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Has the subset of $\mathbb{R}$, defined as $P=\{x\in\mathbb{R}^n|Ax=b,x\ge0\}$, a basic feasible solution?

I think that no, because maybe P=$\emptyset$, so an empty polyhedron does not have basic solution. Am I wrong?

In the case $P\neq\emptyset$, then it's sure that P has a basic feasible solution?

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By definition, a basic feasible solution (BFS from now on) must satisfy both $Ax=b$ and $x\ge0$. Therefore, if $P = \emptyset$, P has no BFS. However, by weakening the hypothesis one can show that $P$ will always have at a least one BFS.

If we let $A \in \mathbb{R}^{m \times n}$, rank $A = m$, $P = \{x \in \mathbb{R}^n|Ax=b, x\ge0\}$, $P \ne \emptyset$, then there exists at least one BFS.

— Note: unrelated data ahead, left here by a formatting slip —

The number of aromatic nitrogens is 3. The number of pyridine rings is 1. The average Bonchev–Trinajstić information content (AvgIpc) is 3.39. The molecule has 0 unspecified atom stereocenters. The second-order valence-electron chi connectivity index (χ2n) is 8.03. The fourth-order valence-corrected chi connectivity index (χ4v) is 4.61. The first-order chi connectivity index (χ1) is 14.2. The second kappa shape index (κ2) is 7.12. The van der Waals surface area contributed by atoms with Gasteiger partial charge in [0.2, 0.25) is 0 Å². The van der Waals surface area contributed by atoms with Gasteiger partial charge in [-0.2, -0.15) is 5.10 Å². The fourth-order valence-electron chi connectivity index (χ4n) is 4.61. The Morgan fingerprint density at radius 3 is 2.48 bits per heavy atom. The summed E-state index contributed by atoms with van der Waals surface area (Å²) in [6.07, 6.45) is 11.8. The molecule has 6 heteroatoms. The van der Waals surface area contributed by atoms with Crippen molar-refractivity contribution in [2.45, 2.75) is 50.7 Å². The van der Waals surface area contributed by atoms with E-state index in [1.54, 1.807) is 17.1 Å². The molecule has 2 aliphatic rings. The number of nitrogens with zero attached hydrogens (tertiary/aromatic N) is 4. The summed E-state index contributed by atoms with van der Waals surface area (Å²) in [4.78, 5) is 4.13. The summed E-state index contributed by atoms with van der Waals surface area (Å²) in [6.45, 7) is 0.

One way to show this is to:

  1. Show that a polyhedron has at least one extreme point if and only if it does not contain a line (http://www-personal.umich.edu/~mepelman/teaching/IOE510/Handouts/510handoutF10-l7.pdf).
  2. Show that every nonempty bounded polyhedron has at least one extreme point.
  3. Show that extreme points and BFS are equivalent under the conditions mentioned above. (http://www.math.udel.edu/~angell/extr-basic.pdf)
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    $\begingroup$ Perfect, doubt solved. Useful links. Thanks! $\endgroup$ – Gibbs Oct 28 '18 at 16:23

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